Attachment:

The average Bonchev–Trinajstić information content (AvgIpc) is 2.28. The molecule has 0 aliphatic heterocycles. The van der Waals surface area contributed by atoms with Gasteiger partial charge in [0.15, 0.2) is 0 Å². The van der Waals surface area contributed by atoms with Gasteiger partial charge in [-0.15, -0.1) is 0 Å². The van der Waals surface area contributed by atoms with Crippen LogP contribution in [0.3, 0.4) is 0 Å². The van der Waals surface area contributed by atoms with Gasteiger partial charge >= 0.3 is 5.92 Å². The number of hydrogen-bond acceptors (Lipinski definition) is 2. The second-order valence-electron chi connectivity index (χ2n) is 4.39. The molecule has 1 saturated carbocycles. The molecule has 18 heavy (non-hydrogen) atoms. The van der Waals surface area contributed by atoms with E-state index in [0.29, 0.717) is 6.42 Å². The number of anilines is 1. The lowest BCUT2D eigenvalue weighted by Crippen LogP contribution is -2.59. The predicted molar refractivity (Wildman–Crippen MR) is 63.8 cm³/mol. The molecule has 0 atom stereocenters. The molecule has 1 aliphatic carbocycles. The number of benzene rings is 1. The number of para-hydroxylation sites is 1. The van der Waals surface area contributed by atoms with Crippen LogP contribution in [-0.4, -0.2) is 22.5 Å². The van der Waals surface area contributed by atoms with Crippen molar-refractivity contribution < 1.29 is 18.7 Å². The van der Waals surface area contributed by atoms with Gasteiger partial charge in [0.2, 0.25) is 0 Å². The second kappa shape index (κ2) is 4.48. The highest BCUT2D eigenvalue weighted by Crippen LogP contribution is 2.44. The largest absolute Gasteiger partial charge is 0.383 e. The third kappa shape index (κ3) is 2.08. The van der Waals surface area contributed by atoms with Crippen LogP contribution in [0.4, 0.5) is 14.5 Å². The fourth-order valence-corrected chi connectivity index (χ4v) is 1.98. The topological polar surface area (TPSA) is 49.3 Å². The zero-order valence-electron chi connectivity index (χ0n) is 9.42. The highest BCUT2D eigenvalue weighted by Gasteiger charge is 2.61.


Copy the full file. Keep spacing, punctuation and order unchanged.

The average Bonchev–Trinajstić information content (AvgIpc) is 2.28. The molecule has 0 aliphatic heterocycles. The van der Waals surface area contributed by atoms with Gasteiger partial charge in [0.15, 0.2) is 0 Å². The van der Waals surface area contributed by atoms with Gasteiger partial charge in [-0.15, -0.1) is 0 Å². The van der Waals surface area contributed by atoms with Crippen LogP contribution in [0.3, 0.4) is 0 Å². The van der Waals surface area contributed by atoms with Gasteiger partial charge >= 0.3 is 5.92 Å². The number of hydrogen-bond acceptors (Lipinski definition) is 2. The second-order valence-electron chi connectivity index (χ2n) is 4.39. The molecule has 1 saturated carbocycles. The molecule has 18 heavy (non-hydrogen) atoms. The van der Waals surface area contributed by atoms with E-state index in [0.29, 0.717) is 6.42 Å². The number of anilines is 1. The lowest BCUT2D eigenvalue weighted by Crippen LogP contribution is -2.59. The predicted molar refractivity (Wildman–Crippen MR) is 63.8 cm³/mol. The molecule has 0 atom stereocenters. The molecule has 1 aliphatic carbocycles. The number of benzene rings is 1. The number of para-hydroxylation sites is 1. The van der Waals surface area contributed by atoms with Crippen LogP contribution in [-0.4, -0.2) is 22.5 Å². The van der Waals surface area contributed by atoms with Crippen molar-refractivity contribution < 1.29 is 18.7 Å². The van der Waals surface area contributed by atoms with Gasteiger partial charge in [0.2, 0.25) is 0 Å². The second kappa shape index (κ2) is 4.48. The highest BCUT2D eigenvalue weighted by Crippen LogP contribution is 2.44. The largest absolute Gasteiger partial charge is 0.383 e. The third kappa shape index (κ3) is 2.08. The van der Waals surface area contributed by atoms with Crippen LogP contribution in [0.4, 0.5) is 14.5 Å². The fourth-order valence-corrected chi connectivity index (χ4v) is 1.98. The topological polar surface area (TPSA) is 49.3 Å². The zero-order valence-electron chi connectivity index (χ0n) is 9.42. The highest BCUT2D eigenvalue weighted by Gasteiger charge is 2.61.